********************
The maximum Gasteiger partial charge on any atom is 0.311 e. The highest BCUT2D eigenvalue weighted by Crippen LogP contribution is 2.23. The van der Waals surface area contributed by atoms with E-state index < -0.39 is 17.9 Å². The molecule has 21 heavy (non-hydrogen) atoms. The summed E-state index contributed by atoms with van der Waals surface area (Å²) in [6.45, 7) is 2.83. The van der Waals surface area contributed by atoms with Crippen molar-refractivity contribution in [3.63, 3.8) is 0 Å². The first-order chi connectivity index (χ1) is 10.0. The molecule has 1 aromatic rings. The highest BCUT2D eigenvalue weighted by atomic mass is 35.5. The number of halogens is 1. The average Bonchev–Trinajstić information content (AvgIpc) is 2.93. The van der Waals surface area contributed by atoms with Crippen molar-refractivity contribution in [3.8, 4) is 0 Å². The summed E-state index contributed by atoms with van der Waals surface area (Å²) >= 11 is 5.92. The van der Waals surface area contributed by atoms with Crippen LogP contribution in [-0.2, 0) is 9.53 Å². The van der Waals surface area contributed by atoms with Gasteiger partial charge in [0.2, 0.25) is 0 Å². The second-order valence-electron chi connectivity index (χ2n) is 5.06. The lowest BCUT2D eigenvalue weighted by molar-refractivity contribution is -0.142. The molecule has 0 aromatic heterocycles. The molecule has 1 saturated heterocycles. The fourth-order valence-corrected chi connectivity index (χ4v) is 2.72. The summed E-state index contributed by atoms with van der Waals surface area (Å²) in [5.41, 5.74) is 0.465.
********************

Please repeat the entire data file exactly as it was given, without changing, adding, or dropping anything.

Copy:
The maximum Gasteiger partial charge on any atom is 0.311 e. The highest BCUT2D eigenvalue weighted by Crippen LogP contribution is 2.23. The van der Waals surface area contributed by atoms with E-state index < -0.39 is 17.9 Å². The molecule has 21 heavy (non-hydrogen) atoms. The summed E-state index contributed by atoms with van der Waals surface area (Å²) in [6.45, 7) is 2.83. The van der Waals surface area contributed by atoms with Crippen molar-refractivity contribution in [3.63, 3.8) is 0 Å². The first-order chi connectivity index (χ1) is 10.0. The molecule has 1 aromatic rings. The highest BCUT2D eigenvalue weighted by atomic mass is 35.5. The number of halogens is 1. The average Bonchev–Trinajstić information content (AvgIpc) is 2.93. The van der Waals surface area contributed by atoms with Crippen molar-refractivity contribution in [3.8, 4) is 0 Å². The summed E-state index contributed by atoms with van der Waals surface area (Å²) >= 11 is 5.92. The van der Waals surface area contributed by atoms with Crippen LogP contribution in [-0.2, 0) is 9.53 Å². The van der Waals surface area contributed by atoms with Gasteiger partial charge in [0.2, 0.25) is 0 Å². The second-order valence-electron chi connectivity index (χ2n) is 5.06. The lowest BCUT2D eigenvalue weighted by molar-refractivity contribution is -0.142. The molecule has 0 aromatic heterocycles. The molecule has 1 saturated heterocycles. The fourth-order valence-corrected chi connectivity index (χ4v) is 2.72. The summed E-state index contributed by atoms with van der Waals surface area (Å²) in [5.41, 5.74) is 0.465.